Hungry Horse Dam is on the South Fork of the Flathead River, 15 miles south of the west entrance to Glacier National Park and 20 miles northeast of Kalispell, Montana. The dam was built as part of the Hungry Horse Project to provide hydroelectric power and flood control. At 564 feet, the dam is the 10th highest in the U.S. In addition to static and interactive exhibits that cover local area history and the construction of Hungry Horse Dam, the Visitor Center offers free tours of the dam's crest.
The dam site is in a deep, narrow canyon. Hungry Horse Reservoir is located high in the Rocky Mountains, less than 30 miles from the Continental Divide and is surrounded by more than 25 mountain peaks. The reservoir is about 34 miles long and 23,800 acres and offers excellent opportunities for fishing, boating, water skiing, and swimming. Available fish species are cutthroat trout, bull trout, and whitefish. The surrounding mountains are popular big game hunting areas and several of the small tributaries have their headwaters in nearby alpine lakes. The area is managed by the Flathead National Forest.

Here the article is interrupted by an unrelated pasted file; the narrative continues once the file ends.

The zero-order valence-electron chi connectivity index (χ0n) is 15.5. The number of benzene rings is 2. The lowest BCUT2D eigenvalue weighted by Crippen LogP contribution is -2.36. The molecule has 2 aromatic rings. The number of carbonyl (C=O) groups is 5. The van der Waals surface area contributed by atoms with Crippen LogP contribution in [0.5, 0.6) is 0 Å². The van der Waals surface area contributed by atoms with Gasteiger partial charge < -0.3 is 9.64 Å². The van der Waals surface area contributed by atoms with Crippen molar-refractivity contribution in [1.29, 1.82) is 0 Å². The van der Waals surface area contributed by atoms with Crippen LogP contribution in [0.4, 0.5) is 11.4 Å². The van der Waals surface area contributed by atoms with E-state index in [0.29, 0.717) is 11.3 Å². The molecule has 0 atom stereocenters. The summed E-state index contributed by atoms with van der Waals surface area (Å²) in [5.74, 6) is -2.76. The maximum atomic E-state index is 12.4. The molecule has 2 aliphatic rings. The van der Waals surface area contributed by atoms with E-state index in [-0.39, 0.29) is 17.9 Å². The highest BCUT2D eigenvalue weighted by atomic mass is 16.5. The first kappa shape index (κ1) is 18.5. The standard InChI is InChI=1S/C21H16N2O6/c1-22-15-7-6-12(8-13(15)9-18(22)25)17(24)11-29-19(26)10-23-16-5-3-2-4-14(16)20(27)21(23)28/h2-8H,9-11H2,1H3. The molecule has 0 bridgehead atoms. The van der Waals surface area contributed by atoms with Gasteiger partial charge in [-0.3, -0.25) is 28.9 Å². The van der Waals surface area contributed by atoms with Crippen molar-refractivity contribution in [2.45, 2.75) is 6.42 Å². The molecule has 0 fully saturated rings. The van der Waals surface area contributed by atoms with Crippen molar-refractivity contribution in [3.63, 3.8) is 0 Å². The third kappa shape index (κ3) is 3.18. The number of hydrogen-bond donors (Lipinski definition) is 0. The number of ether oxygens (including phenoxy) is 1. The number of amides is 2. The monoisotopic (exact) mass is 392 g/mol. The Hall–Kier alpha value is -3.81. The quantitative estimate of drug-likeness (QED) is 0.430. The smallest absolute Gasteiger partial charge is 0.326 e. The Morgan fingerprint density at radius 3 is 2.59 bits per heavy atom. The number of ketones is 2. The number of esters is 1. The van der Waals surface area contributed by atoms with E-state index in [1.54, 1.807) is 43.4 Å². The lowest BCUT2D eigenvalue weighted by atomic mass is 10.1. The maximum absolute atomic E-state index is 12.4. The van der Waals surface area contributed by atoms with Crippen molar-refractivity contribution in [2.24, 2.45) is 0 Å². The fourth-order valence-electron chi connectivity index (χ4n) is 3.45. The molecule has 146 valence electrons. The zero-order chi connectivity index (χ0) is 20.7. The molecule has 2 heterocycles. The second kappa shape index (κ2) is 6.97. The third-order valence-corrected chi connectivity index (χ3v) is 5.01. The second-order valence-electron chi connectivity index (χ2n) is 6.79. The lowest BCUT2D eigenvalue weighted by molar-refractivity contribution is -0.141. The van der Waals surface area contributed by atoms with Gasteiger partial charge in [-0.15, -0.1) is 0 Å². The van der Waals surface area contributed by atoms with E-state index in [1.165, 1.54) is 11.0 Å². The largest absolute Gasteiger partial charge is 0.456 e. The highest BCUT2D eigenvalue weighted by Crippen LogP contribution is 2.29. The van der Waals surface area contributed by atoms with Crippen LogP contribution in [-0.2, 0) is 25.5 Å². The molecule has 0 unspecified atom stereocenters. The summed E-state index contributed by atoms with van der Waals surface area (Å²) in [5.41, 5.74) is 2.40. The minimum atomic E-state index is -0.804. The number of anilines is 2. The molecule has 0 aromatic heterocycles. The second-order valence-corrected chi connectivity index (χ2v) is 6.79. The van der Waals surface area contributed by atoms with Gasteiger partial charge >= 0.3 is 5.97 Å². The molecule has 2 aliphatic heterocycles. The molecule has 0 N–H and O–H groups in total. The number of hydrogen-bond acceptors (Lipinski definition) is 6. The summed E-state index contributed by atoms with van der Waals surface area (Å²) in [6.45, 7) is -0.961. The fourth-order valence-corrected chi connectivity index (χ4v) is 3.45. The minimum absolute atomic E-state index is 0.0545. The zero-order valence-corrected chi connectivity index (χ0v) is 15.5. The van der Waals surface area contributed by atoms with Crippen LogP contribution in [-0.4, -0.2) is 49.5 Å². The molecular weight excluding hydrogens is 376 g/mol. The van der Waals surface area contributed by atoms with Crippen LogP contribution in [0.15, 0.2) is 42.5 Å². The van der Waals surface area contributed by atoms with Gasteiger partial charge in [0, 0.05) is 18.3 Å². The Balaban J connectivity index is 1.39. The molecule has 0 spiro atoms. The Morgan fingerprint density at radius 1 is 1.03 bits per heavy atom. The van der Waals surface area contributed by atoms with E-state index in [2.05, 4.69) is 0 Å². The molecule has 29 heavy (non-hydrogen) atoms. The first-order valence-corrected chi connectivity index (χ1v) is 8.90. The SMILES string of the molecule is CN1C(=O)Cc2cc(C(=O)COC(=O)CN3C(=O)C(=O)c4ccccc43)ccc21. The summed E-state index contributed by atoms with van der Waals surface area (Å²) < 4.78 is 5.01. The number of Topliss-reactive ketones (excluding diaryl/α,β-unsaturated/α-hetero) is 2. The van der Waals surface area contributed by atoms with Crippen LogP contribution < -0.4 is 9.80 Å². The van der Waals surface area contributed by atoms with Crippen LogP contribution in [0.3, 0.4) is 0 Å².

The Hungry Horse Project received its name from two husky freight horses working in the rugged wilderness of the Flathead River's South Fork area. They wandered away from their sleigh during the severe winter of 1900-01. After struggling for a month in belly-deep snow, they were found so starved and weak that considerable care and feeding was needed to nurse them back to health. The name Hungry Horse stuck and was given to a mountain, a lake, a creek, and the dam.
The Hungry Horse visitor center is open daily from Memorial Day Weekend through Labor Day, although these dates are subject to change. Please contact Hungry Horse Dam for specific opening and closing dates of the visitor center. Free interpretative talks are available upon request, inquire at the Visitor Center between 8:00am and 3:00pm.